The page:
After several years of straightforward attempts at comedy following his success with Pineapple Express, director David Gordon Green returns to the realm of weighty small-town cinematic fables with Joe. Through the story of a functional yet volatile ex-con and the impoverished teenage boy who enters his life, Green's interest in exploring the many sides and conquests of his characters -- noble, ugly, tolerable, willfully neutral -- again meshes with the complications and limitations of a quaint rural atmosphere, where the law's limited reach and delayed response produces its share of inescapable trauma. Admittedly, there isn't much that Green's film touches on that hasn't been thoroughly and more adeptly mined in other films centered on unlikely, gruff role-model figures to mistreated coming-of-age children; however, its tonally complex responses to Joe's attitude towards his work, the law, and how he controls his more volatile impulses makes for a frequently captivating depiction of a flawed man with noble intentions.
Out of the starting gate, David Gordon Green reintroduces us to the austere drama that hallmarked moments in his previous films, centering on a young teenager, Gary (Tye Sheridan), chastising his father (Gary Poulter) on the ledge of a train track for being a troublesome, neglectful drunk ... and getting slugged in the face as a reply. This sets the mood for when the desperate kid stumbles onto a tree-clearing worksite and encounters Joe (Nicolas Cage), the rough-around-the-edges yet accommodating boss at the head of the operation. Despite being hospitable to Gary's inquiries about work and the respect he garners from the town's locals, the story gradually reveals more about Joe's less-savory attributes and his constant battle with rage, informing the moments when we learn about his past in prison and his rivalry with an unhinged local (Ronne Gene Blevens). These two sides inevitably collide as Gary's home life deteriorates further, nudging Joe in the difficult position of tapping into his rage and getting emotionally invested in a situation that could land him in irreparable trouble.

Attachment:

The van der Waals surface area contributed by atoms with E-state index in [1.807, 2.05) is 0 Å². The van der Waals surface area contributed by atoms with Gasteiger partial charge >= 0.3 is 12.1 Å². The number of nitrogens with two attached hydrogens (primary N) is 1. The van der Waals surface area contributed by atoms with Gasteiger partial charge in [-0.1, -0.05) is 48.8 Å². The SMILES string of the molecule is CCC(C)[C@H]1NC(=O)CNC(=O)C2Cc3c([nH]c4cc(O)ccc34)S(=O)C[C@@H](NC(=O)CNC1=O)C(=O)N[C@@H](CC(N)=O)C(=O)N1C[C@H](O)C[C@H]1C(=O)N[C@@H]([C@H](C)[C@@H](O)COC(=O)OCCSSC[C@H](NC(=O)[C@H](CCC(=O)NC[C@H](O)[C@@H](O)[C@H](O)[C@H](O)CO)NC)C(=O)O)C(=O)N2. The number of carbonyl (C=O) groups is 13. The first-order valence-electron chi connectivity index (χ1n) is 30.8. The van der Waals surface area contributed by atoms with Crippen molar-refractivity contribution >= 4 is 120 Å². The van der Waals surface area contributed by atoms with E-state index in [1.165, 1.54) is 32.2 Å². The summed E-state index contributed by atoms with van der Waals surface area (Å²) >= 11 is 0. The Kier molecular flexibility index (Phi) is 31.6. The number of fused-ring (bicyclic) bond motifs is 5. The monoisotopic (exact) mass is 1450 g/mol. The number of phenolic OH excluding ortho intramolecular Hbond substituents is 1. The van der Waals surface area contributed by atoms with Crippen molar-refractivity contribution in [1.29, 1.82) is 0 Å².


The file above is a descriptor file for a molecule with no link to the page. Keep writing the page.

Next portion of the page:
From walks along train tracks to the unorganized clutter of convenience stores and the inelegant rusticity of a local brothel, the film captures a realistically embellished glimpse at the interlocking parts of environments that harbor ex-cons like Joe and volatile homes like Gary's. Director Green attentively searches his scenes through Tim Orr's sublime cinematography for rays of beauty and poetry within the mundane, down to the sunset-bathed shots of workers -- including an enthusiastic Gary -- hitting trees with poisoned axes and clearing brush with machetes, showcasing his extended influence from Terrence Malick while exploring Joe's subtle shifts in temperament. It's the kind of atmosphere where somewhat slack and tolerant law enforcement is believable until circumstances force their hand, like when gunfire goes off and brawls break out in musty bars. Granted, there's not a lot of ground covered here that hasn't been hiked across in other backwater dramas like Winter's Bone, but Green's approach is admirable in its poetic grasp on self-preservation and scraping by.
There are two sides to the drama conveyed in Joe, with the rapport between the namesake lead character and the teenage boy reluctantly taken under his wing as the most absorbing of them. While adapting Larry Brown's early-'90s book of the same name, predating the likes of Mud, director Green emphasizes only subtle differences within Joe and Gary's relationship to other contemporary films of its breed: it's another impulsive former (potentially still current) criminal who becomes an impressionable force on a neglected teenager, leading to mutually beneficial impacts on one another amid a complex sense of camaraderie. The difference lies in Joe's functionality, whose employment and relatively tame social life -- excluding the trips to the brothel and the bottle-glass fights -- offers a uniquely positive source of energy for Gary in the sparse rural locale. It's a great role that almost feels built for Nicolas Cage, since the intensity in his eyes and his innate kinetic energy work well constrained within a man struggling with the law and bridling his violent tendencies with a bottle of liquor in hand ... until his darker side, and flickers of Cage's signature wildness, takes hold. He's convincing as a blemished yet noble soul, and it's easy to believe that he's the type who owns a troublesome bulldog he loves and allows a woman to share his bed in exchange for protection.